DISCUSSION ARTICLE: Was Marx a materialist?

January 21, 2022

Marx firmly lays out in the Paris Manuscripts of 1844 (Marx Engels Collected Works, Vol. 3, p. 336), along with the Holy Family and German Ideology that his philosophy is a consistent naturalism or humanism. It is distinct from both materialism and idealism while at the same time the unifying truth of both.

Many post-Marx Marxists have painted him as a materialist. While no one denies the aspects of Marx that are materialistic, to call his philosophy materialist is as accurate as calling his philosophy idealist. Both are key aspects that play a part in shaping human life. Both are important to understanding human life and human activity.


Karl Marx in the 1840s

A dichotomy is assumed between how we are conscious of the world around us and how we physically exist and interact with the world; a dichotomy between conscious, active beings (subjects) and the material world (object).

Idealists take the side of consciousness or subjectivity. While generally not denying the existence of a material world, they believe that consciousness is primary, and that there is a barrier to understanding the material world. Materialists take the side of the material world and objectivity. While generally not denying the existence of consciousness or subjectivity, they believe that matter, the material world, creates consciousness and subjectivity.

Marx, being the dialectician he was, rejected both of these positions in their vulgar forms and sought to recreate both of them in a new light where both were consistent with human activity and human life. As he explains in “Theses on Feuerbach”:

“The chief defect of all hitherto existing materialism–that of Feuerbach included–is that the thing, reality, sensuousness, is conceived only in the form of the object or of contemplation, but not as sensuous human activity, practice, not subjectively.”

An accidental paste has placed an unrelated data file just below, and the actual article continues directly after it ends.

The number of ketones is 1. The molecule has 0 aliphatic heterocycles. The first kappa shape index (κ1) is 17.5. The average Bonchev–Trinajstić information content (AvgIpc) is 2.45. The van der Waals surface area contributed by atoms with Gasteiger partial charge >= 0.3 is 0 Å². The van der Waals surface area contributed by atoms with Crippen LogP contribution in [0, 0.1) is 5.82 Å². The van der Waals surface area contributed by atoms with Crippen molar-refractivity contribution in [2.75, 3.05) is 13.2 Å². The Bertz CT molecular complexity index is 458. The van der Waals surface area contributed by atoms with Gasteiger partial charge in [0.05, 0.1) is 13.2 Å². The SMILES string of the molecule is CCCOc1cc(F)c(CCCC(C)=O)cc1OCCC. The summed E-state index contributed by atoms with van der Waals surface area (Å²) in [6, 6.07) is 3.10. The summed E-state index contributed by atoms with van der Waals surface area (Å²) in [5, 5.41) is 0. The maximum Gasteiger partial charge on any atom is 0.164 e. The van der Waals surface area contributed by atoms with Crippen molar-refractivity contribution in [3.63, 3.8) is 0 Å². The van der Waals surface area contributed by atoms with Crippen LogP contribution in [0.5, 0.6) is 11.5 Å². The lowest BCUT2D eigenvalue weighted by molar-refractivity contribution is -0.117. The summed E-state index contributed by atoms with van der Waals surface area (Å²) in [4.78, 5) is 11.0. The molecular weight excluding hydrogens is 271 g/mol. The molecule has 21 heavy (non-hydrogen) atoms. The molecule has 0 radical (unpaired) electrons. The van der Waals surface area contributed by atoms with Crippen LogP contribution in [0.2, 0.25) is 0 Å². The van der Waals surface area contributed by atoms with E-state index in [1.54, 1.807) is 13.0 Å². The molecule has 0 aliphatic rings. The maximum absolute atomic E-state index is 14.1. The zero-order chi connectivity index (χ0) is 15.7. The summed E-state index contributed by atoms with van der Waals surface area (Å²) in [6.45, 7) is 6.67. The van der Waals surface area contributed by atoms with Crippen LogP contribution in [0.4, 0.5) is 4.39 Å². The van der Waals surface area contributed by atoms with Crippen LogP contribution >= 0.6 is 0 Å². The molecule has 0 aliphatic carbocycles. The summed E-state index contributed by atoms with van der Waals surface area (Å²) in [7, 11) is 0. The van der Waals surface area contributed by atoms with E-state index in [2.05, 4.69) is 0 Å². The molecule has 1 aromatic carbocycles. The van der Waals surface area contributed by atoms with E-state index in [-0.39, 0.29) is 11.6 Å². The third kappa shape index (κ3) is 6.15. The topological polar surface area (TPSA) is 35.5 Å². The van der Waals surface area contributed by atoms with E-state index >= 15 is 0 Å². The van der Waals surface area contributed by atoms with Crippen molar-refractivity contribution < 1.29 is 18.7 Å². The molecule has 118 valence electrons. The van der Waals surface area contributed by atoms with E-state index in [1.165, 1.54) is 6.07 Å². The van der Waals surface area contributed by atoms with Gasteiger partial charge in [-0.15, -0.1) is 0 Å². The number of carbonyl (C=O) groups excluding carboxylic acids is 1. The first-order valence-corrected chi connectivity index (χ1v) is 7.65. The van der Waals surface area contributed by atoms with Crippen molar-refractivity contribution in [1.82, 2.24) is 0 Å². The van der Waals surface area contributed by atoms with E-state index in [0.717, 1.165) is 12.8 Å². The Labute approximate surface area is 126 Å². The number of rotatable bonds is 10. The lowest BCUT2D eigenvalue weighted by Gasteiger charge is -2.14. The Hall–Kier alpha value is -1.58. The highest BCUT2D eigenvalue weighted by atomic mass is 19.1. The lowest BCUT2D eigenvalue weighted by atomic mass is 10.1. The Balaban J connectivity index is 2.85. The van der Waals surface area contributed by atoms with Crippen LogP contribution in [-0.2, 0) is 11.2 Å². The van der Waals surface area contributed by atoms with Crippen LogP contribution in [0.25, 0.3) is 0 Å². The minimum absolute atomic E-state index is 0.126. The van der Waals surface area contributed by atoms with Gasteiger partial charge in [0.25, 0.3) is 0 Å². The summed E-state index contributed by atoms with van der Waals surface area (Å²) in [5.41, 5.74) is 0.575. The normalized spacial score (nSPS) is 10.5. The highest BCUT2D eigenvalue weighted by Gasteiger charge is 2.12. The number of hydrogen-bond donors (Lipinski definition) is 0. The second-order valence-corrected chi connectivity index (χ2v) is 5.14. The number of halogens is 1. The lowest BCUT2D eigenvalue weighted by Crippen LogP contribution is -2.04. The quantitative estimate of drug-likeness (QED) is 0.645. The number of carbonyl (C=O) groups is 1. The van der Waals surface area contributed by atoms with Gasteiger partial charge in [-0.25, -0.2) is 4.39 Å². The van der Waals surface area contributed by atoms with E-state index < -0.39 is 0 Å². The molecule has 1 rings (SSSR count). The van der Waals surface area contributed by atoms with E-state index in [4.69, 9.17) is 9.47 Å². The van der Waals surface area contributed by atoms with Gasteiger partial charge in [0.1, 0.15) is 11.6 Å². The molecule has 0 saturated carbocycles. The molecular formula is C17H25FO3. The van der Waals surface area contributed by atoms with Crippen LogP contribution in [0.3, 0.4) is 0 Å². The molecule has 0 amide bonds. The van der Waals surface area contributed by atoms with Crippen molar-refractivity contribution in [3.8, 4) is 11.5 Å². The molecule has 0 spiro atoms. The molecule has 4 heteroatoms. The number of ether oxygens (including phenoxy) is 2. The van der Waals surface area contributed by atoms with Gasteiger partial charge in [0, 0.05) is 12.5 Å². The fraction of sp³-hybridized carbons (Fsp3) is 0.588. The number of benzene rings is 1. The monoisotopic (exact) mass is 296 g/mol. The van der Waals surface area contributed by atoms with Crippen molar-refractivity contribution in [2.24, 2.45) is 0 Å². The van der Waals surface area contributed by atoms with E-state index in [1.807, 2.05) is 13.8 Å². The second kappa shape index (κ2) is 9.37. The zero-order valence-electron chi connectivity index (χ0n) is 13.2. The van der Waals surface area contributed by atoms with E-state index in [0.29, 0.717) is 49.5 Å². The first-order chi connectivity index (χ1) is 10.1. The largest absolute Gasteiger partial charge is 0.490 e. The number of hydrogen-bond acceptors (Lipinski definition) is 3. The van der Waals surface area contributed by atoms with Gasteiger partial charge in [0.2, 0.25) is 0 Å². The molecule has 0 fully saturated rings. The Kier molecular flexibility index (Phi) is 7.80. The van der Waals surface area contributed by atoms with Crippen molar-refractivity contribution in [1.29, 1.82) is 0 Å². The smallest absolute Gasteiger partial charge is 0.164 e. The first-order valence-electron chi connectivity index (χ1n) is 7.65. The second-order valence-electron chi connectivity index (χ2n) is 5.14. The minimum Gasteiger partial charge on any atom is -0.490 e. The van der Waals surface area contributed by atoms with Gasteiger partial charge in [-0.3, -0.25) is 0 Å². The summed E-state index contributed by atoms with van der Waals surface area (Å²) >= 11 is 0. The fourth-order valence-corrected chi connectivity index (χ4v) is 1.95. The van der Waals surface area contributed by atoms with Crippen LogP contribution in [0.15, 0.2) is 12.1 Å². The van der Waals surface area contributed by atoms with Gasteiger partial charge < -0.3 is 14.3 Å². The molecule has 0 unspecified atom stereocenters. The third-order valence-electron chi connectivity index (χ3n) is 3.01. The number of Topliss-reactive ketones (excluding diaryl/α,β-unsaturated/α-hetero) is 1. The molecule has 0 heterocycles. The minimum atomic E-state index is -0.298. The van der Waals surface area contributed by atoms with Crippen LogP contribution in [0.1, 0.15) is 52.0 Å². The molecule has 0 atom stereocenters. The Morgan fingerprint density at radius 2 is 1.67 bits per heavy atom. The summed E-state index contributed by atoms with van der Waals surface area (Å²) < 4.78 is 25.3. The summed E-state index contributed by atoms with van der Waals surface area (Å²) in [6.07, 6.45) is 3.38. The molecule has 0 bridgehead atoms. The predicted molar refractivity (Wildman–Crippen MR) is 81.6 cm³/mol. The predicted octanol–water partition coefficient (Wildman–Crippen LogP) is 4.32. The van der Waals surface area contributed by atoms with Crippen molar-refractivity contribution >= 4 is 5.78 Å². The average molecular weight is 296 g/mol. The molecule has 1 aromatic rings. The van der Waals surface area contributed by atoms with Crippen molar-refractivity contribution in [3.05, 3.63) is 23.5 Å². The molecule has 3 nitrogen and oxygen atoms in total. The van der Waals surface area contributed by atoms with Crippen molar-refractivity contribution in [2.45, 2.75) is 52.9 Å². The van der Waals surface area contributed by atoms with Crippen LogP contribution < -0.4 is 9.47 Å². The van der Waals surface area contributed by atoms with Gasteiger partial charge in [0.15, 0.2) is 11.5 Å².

Dialectical thinking is the process of overcoming dichotomies. We overcome the feud between idealism and materialism not by picking a side, nor by blending both together. We overcome it by isolating the kernel of truth within both positions in order to develop and posit a new position. Marx, for example, in his relation to Hegel, did not overcome the Idealism of Hegel by counteracting with materialism, but by getting at the truth of Hegel’s system and recreating it (see the many places Raya Dunayevskaya stresses that Marx’s method is a re-creation of Hegelian dialectic). George L. Kline, as president of the Hegel Society of America, stated in his “Presidential Address”:

“I deny that Marx, even the oldest possible Marx, was a philosophical materialist, i.e., a theorist who developed, or at least defended, a materialist ontology, in clear opposition to Hegel’s idealist ontology….His philosophical position…is measurably closer to Hegel’s position than to any sort of materialist ontology.” (Reprinted in Hegel and his Critics: Philosophy in the Aftermath of Revolution, edited by William Desmond.)

Human beings are both subjective and objective. This is the “new materialism” and “new idealism” of Marx. The unity of these two is, again, a consistent naturalism or humanism.


Marxists, who identify Marx as a vulgar materialist, have buried the aspects of Marx which deal with the movement of consciousness and ideas. Marx’s philosophy develops the nature of consciousness in works such as the German Ideology. “Communist consciousness,” for example, is the awareness and active effort to overcome class society and all its aspects. Communist consciousness is developed through revolution not just in life but in thought as well. It necessitates a complete transformation of how we live and how we think and interpret the world.

Marx’s written works develop concepts that he not only saw in the self-movement of workers but sought to express to workers so they may realize their own emancipation. “Labor-power” and the “dual nature of labor” are concepts that Marx develops that allow a deeper understanding of the life of workers within capitalist production. These concepts get to the core of the capitalist system and the unfreedom capitalism perpetuates.